To eliminate undesirable coupling to other transmission modes, conductive cavities 76 and 78 cover the coupling slot 64 on each side of the groundplane 56. Conductive walls 70A-70D extend around the coupling slot 64 substantially perpendicular to the substrates 52 and 54, and, together with conductive top and bottom groundplanes 72 and 74, define the upper and lower cavities 76 and 78. Wall 70E includes an opening 70E permitting the conductors 60 and 62 to enter the interconnection area. Cavity 76 encloses the upper air stripline including the center conductor 60; cavity 78 encloses the lower air stripline including the center conductor 62.
In a particular application to provide interconnection in the 8.4 to 11.6 Ghz frequency band, the various elements of the interconnect 50 have the following dimensions. The substrates 52 and 54 are formed of Duroid having a thickness of 0.015 inches, and are each spaced from the ground plane 56 by 0.061 inch air gaps 58 and 59. The strip width of center conductors 60 and 62 is 0.180 inches. The slot 64 has a width of 0.06 inches. The distance between the respective outer edges of the arms 64B and 64C is 0.52 inches. The cavity 70, comprising cavities 76 and 78, is 0.58 inches by 0.58 inches by 0.173 inches. Small openings are defined in the cavity wall 70B to permit the striplines 60 and 62 to enter the cavity without shorting. The openings have a typical size of 0.25 by 0.173 inches.
It will be understood that an interconnection between layers of dielectric loaded stripline could be formed in a very similar manner to the suspended air stripline interconnection illustrated in FIGS. 1 and 2. It would only be necessary to replace the air gaps 58, 59, 66 and 68 with dielectric loading layers, thinner than the air gaps. This would further reduce the thickness of the transition. Such an interconnection is shown in FIG. 3, where dielectric substrates 58', 59', 66' and 68' have replaced the air gaps. In other respects, the interconnection 50' is similar to the interconnection 50 of FIGS. 1 and 2. Thus, all sides of the interconnection are metallized, except for the opening 70E for the stripline input and output ports.
The invention may also be used to electromagnetically interconnect adjacent layers of microstripline, as shown by the interconnection 100 of FIG. 4. Here, a center ground plane 102 is sandwiched between top and bottom dielectric substrates 104 and 106. Microstrip conductor lines 108 and 110 are formed on non-facing surfaces of the substrates 104 and 106, one above the other. A U-shaped coupling slot 116 is formed in the center ground plane 102. Air gaps 112 and 114 are defined between the respective substrates 104 and 106, and the upper and lower ground planes 118 and 120. Upper and lower cavities are formed by upper and lower ground planes 118 and 120, in combination with the center ground plane 102 and conductive side walls 122A-122D. An opening 122E is formed in wall 122B to provide an opening for the microstrip input and output ports.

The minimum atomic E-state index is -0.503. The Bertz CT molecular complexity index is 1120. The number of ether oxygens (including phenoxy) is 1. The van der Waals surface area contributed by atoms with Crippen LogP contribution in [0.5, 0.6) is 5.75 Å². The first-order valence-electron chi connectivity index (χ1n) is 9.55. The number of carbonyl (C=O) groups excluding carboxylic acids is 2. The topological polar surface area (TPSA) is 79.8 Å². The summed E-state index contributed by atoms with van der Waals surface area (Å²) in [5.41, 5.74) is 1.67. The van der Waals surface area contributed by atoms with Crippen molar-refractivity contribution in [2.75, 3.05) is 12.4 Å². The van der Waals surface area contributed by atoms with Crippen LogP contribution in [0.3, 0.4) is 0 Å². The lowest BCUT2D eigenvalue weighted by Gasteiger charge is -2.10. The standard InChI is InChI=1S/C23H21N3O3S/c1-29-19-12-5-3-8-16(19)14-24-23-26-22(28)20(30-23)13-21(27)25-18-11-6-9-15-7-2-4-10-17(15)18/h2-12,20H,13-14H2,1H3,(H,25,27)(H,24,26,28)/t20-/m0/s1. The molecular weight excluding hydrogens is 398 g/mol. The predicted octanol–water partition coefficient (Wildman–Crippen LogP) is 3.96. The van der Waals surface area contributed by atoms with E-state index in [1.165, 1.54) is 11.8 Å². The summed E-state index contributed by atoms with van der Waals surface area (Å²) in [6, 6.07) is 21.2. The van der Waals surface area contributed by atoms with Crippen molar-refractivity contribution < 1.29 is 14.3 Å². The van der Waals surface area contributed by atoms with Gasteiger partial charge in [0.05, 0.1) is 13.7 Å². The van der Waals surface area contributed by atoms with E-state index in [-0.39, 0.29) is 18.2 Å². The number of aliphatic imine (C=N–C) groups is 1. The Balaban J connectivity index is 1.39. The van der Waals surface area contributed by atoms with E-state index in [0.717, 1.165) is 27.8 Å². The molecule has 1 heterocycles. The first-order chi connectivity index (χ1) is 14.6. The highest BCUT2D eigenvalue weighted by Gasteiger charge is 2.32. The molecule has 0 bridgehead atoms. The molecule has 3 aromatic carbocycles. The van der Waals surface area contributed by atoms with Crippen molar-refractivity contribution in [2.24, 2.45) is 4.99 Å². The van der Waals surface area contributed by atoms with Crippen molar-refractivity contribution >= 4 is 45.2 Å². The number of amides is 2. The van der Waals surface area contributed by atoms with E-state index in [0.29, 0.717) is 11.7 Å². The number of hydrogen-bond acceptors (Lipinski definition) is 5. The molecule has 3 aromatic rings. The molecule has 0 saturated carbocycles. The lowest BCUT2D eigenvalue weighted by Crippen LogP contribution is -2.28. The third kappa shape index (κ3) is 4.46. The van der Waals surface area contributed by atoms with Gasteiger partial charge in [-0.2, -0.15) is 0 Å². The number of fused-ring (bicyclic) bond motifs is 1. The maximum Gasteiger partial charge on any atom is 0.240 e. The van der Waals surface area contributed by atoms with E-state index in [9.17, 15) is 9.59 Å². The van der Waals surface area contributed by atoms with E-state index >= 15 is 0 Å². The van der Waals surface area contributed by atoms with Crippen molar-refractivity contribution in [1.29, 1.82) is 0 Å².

There are many known techniques for fabricating the cavities in a multilayer microwave circuit assembly. For example, the cavity walls 70A-70D of FIGS. 1 and 2 need not be continuous wall members, and may be defined by a series of aligned holes formed in the different substrate and ground plane layers, and plated through or connected by conductive pins. FIG. 5 illustrates such a fabrication technique, wherein a plurality of plated through holes 90 define the cavity side walls. Alternatively, in a multilayer assembly, the substrates 194 and 196 can be cut out around the cavities, and the sidewalls plated, as shown in FIG. 6. Here, a larger opening 92 is cut around the cavity outline, and the resulting walls of the dielectric loaded striplines are plated to form the cavity sidewalls 94. Top and bottom conductive covers (not shown) are then added to complete the conductive cavities. Another technique for forming the cavities in an air stripline interconnection is shown in FIG. 7, where top and bottom metallic or metallic plated covers 150 and 152 sandwich a middle metallic member 154 defining the common ground plane containing the coupling slot. Dielectric substrate layers 156 and 158 support the stripline conductors 160 and 162. The U-shaped coupling slot would be located in the thin portion 164 of member 154.